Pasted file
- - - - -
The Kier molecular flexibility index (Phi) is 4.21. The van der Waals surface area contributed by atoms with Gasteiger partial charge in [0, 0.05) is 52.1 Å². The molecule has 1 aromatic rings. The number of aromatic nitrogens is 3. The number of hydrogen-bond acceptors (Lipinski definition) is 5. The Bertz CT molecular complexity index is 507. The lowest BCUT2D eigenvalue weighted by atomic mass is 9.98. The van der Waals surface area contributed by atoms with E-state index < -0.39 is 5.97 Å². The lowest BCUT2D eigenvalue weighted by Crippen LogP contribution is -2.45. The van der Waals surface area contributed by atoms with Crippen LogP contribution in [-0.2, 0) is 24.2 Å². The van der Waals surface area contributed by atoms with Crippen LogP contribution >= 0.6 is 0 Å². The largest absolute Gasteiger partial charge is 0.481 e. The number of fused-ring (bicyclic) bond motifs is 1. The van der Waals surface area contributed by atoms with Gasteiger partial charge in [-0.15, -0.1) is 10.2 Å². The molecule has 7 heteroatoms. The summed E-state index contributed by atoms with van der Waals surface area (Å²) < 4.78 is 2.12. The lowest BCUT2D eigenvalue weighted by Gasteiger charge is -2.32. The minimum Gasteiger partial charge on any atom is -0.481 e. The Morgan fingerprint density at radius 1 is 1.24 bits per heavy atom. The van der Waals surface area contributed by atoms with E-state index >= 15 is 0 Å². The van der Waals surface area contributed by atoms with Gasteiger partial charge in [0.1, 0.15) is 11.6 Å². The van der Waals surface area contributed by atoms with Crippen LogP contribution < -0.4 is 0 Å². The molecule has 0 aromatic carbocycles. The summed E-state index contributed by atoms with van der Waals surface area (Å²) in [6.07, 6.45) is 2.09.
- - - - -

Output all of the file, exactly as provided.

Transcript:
The Kier molecular flexibility index (Phi) is 4.21. The van der Waals surface area contributed by atoms with Gasteiger partial charge in [0, 0.05) is 52.1 Å². The molecule has 1 aromatic rings. The number of aromatic nitrogens is 3. The number of hydrogen-bond acceptors (Lipinski definition) is 5. The Bertz CT molecular complexity index is 507. The lowest BCUT2D eigenvalue weighted by atomic mass is 9.98. The van der Waals surface area contributed by atoms with E-state index < -0.39 is 5.97 Å². The lowest BCUT2D eigenvalue weighted by Crippen LogP contribution is -2.45. The van der Waals surface area contributed by atoms with Crippen LogP contribution in [-0.2, 0) is 24.2 Å². The van der Waals surface area contributed by atoms with Crippen LogP contribution >= 0.6 is 0 Å². The largest absolute Gasteiger partial charge is 0.481 e. The number of fused-ring (bicyclic) bond motifs is 1. The van der Waals surface area contributed by atoms with Gasteiger partial charge in [-0.15, -0.1) is 10.2 Å². The molecule has 7 heteroatoms. The summed E-state index contributed by atoms with van der Waals surface area (Å²) < 4.78 is 2.12. The lowest BCUT2D eigenvalue weighted by Gasteiger charge is -2.32. The minimum Gasteiger partial charge on any atom is -0.481 e. The Morgan fingerprint density at radius 1 is 1.24 bits per heavy atom. The van der Waals surface area contributed by atoms with E-state index >= 15 is 0 Å². The van der Waals surface area contributed by atoms with Gasteiger partial charge in [0.1, 0.15) is 11.6 Å². The van der Waals surface area contributed by atoms with Crippen LogP contribution < -0.4 is 0 Å². The molecule has 0 aromatic carbocycles. The summed E-state index contributed by atoms with van der Waals surface area (Å²) in [6.07, 6.45) is 2.09.